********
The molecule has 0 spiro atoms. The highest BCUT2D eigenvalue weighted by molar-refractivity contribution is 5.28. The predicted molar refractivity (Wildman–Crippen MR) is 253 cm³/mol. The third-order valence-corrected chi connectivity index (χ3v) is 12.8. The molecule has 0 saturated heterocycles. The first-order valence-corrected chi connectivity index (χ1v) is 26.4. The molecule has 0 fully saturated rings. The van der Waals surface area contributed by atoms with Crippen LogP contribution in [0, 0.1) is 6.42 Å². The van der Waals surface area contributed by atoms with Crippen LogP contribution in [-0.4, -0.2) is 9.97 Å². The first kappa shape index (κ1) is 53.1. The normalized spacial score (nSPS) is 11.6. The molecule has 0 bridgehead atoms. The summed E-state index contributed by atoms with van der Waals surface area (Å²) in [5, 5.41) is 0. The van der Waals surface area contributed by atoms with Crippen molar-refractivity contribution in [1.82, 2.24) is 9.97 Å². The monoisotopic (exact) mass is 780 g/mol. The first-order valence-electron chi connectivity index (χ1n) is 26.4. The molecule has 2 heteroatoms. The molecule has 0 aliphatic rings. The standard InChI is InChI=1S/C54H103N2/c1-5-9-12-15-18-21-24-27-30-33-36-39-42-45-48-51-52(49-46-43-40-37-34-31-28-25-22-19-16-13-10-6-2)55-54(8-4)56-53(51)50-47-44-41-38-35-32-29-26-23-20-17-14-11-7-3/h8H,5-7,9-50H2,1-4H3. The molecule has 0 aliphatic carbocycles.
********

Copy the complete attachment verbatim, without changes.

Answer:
The molecule has 0 spiro atoms. The highest BCUT2D eigenvalue weighted by molar-refractivity contribution is 5.28. The predicted molar refractivity (Wildman–Crippen MR) is 253 cm³/mol. The third-order valence-corrected chi connectivity index (χ3v) is 12.8. The molecule has 0 saturated heterocycles. The first-order valence-corrected chi connectivity index (χ1v) is 26.4. The molecule has 0 fully saturated rings. The van der Waals surface area contributed by atoms with Crippen LogP contribution in [0, 0.1) is 6.42 Å². The van der Waals surface area contributed by atoms with Crippen LogP contribution in [-0.4, -0.2) is 9.97 Å². The first kappa shape index (κ1) is 53.1. The normalized spacial score (nSPS) is 11.6. The molecule has 0 bridgehead atoms. The summed E-state index contributed by atoms with van der Waals surface area (Å²) in [5, 5.41) is 0. The van der Waals surface area contributed by atoms with Crippen molar-refractivity contribution in [1.82, 2.24) is 9.97 Å². The monoisotopic (exact) mass is 780 g/mol. The first-order valence-electron chi connectivity index (χ1n) is 26.4. The molecule has 2 heteroatoms. The molecule has 0 aliphatic rings. The standard InChI is InChI=1S/C54H103N2/c1-5-9-12-15-18-21-24-27-30-33-36-39-42-45-48-51-52(49-46-43-40-37-34-31-28-25-22-19-16-13-10-6-2)55-54(8-4)56-53(51)50-47-44-41-38-35-32-29-26-23-20-17-14-11-7-3/h8H,5-7,9-50H2,1-4H3. The molecule has 0 aliphatic carbocycles.